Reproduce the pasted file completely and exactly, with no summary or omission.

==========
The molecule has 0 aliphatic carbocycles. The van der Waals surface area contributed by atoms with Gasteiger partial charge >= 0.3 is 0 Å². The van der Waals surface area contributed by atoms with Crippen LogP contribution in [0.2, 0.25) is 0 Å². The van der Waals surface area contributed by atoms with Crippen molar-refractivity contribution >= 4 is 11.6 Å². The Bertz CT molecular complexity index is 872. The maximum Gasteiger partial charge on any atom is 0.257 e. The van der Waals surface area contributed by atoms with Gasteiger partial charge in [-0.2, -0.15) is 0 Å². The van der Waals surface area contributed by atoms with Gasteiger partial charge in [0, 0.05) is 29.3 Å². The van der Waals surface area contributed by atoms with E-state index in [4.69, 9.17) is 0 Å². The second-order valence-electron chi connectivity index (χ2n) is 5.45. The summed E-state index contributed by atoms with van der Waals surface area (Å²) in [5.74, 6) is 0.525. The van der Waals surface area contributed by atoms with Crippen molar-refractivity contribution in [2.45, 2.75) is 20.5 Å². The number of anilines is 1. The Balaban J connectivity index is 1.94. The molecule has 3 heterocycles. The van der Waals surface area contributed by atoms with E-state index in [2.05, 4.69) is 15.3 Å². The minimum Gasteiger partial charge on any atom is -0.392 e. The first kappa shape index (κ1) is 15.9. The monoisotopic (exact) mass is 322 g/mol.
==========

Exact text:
The molecule has 0 aliphatic carbocycles. The van der Waals surface area contributed by atoms with Gasteiger partial charge >= 0.3 is 0 Å². The van der Waals surface area contributed by atoms with Crippen LogP contribution in [0.2, 0.25) is 0 Å². The van der Waals surface area contributed by atoms with Crippen molar-refractivity contribution >= 4 is 11.6 Å². The Bertz CT molecular complexity index is 872. The maximum Gasteiger partial charge on any atom is 0.257 e. The van der Waals surface area contributed by atoms with Gasteiger partial charge in [-0.2, -0.15) is 0 Å². The van der Waals surface area contributed by atoms with Gasteiger partial charge in [0, 0.05) is 29.3 Å². The van der Waals surface area contributed by atoms with E-state index in [4.69, 9.17) is 0 Å². The second-order valence-electron chi connectivity index (χ2n) is 5.45. The summed E-state index contributed by atoms with van der Waals surface area (Å²) in [5.74, 6) is 0.525. The van der Waals surface area contributed by atoms with Crippen molar-refractivity contribution in [2.45, 2.75) is 20.5 Å². The number of anilines is 1. The Balaban J connectivity index is 1.94. The molecule has 3 heterocycles. The van der Waals surface area contributed by atoms with E-state index in [2.05, 4.69) is 15.3 Å². The minimum Gasteiger partial charge on any atom is -0.392 e. The first kappa shape index (κ1) is 15.9. The monoisotopic (exact) mass is 322 g/mol.